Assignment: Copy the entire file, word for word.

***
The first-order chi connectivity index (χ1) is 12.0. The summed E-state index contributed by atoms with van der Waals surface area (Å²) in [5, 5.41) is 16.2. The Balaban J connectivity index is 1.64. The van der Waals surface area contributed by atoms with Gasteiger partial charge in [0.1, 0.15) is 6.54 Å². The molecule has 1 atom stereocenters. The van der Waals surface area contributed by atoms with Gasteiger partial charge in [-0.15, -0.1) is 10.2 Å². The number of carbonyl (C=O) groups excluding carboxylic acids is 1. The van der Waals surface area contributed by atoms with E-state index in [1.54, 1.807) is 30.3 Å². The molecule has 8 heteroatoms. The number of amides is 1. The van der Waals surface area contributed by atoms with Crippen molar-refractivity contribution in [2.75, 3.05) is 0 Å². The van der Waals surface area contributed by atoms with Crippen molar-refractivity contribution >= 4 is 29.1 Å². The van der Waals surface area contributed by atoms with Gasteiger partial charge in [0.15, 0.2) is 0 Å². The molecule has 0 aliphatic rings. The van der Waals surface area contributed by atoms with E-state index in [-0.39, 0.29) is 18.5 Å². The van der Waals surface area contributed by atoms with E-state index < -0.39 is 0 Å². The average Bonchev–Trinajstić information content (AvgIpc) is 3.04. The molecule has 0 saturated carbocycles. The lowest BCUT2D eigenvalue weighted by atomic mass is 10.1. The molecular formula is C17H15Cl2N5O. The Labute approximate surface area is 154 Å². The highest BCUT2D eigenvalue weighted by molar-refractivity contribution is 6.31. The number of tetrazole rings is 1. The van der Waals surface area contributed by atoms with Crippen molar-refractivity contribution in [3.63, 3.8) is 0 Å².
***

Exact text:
The first-order chi connectivity index (χ1) is 12.0. The summed E-state index contributed by atoms with van der Waals surface area (Å²) in [5, 5.41) is 16.2. The Balaban J connectivity index is 1.64. The van der Waals surface area contributed by atoms with Gasteiger partial charge in [0.1, 0.15) is 6.54 Å². The molecule has 1 atom stereocenters. The van der Waals surface area contributed by atoms with Gasteiger partial charge in [-0.15, -0.1) is 10.2 Å². The number of carbonyl (C=O) groups excluding carboxylic acids is 1. The van der Waals surface area contributed by atoms with E-state index in [1.54, 1.807) is 30.3 Å². The molecule has 8 heteroatoms. The number of amides is 1. The van der Waals surface area contributed by atoms with Crippen molar-refractivity contribution in [2.75, 3.05) is 0 Å². The van der Waals surface area contributed by atoms with Crippen molar-refractivity contribution >= 4 is 29.1 Å². The van der Waals surface area contributed by atoms with Gasteiger partial charge in [0.15, 0.2) is 0 Å². The molecule has 0 aliphatic rings. The van der Waals surface area contributed by atoms with E-state index in [-0.39, 0.29) is 18.5 Å². The van der Waals surface area contributed by atoms with E-state index < -0.39 is 0 Å². The average Bonchev–Trinajstić information content (AvgIpc) is 3.04. The molecule has 0 saturated carbocycles. The lowest BCUT2D eigenvalue weighted by atomic mass is 10.1. The molecular formula is C17H15Cl2N5O. The Labute approximate surface area is 154 Å². The highest BCUT2D eigenvalue weighted by molar-refractivity contribution is 6.31. The number of tetrazole rings is 1. The van der Waals surface area contributed by atoms with Crippen molar-refractivity contribution in [3.63, 3.8) is 0 Å².